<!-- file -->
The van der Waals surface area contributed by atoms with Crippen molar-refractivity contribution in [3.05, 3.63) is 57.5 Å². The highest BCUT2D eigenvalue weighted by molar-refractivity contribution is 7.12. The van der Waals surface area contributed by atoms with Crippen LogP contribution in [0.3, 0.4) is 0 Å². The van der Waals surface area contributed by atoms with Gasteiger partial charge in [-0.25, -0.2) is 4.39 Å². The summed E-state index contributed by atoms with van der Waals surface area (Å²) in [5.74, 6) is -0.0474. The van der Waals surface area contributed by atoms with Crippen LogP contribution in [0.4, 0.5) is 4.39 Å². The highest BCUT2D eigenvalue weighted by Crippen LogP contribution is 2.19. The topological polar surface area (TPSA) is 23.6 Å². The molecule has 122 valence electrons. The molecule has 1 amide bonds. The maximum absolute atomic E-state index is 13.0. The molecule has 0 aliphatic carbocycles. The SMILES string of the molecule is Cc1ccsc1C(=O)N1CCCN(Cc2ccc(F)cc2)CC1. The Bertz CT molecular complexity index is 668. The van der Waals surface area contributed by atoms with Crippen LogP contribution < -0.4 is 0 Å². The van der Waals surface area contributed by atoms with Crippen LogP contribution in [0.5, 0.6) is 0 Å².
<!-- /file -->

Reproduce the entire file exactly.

The van der Waals surface area contributed by atoms with Crippen molar-refractivity contribution in [3.05, 3.63) is 57.5 Å². The highest BCUT2D eigenvalue weighted by molar-refractivity contribution is 7.12. The van der Waals surface area contributed by atoms with Crippen LogP contribution in [0.3, 0.4) is 0 Å². The van der Waals surface area contributed by atoms with Gasteiger partial charge in [-0.25, -0.2) is 4.39 Å². The summed E-state index contributed by atoms with van der Waals surface area (Å²) in [5.74, 6) is -0.0474. The van der Waals surface area contributed by atoms with Crippen LogP contribution in [0.4, 0.5) is 4.39 Å². The highest BCUT2D eigenvalue weighted by Crippen LogP contribution is 2.19. The topological polar surface area (TPSA) is 23.6 Å². The molecule has 122 valence electrons. The molecule has 1 amide bonds. The maximum absolute atomic E-state index is 13.0. The molecule has 0 aliphatic carbocycles. The SMILES string of the molecule is Cc1ccsc1C(=O)N1CCCN(Cc2ccc(F)cc2)CC1. The Bertz CT molecular complexity index is 668. The van der Waals surface area contributed by atoms with Crippen LogP contribution < -0.4 is 0 Å². The van der Waals surface area contributed by atoms with Crippen LogP contribution in [0.5, 0.6) is 0 Å².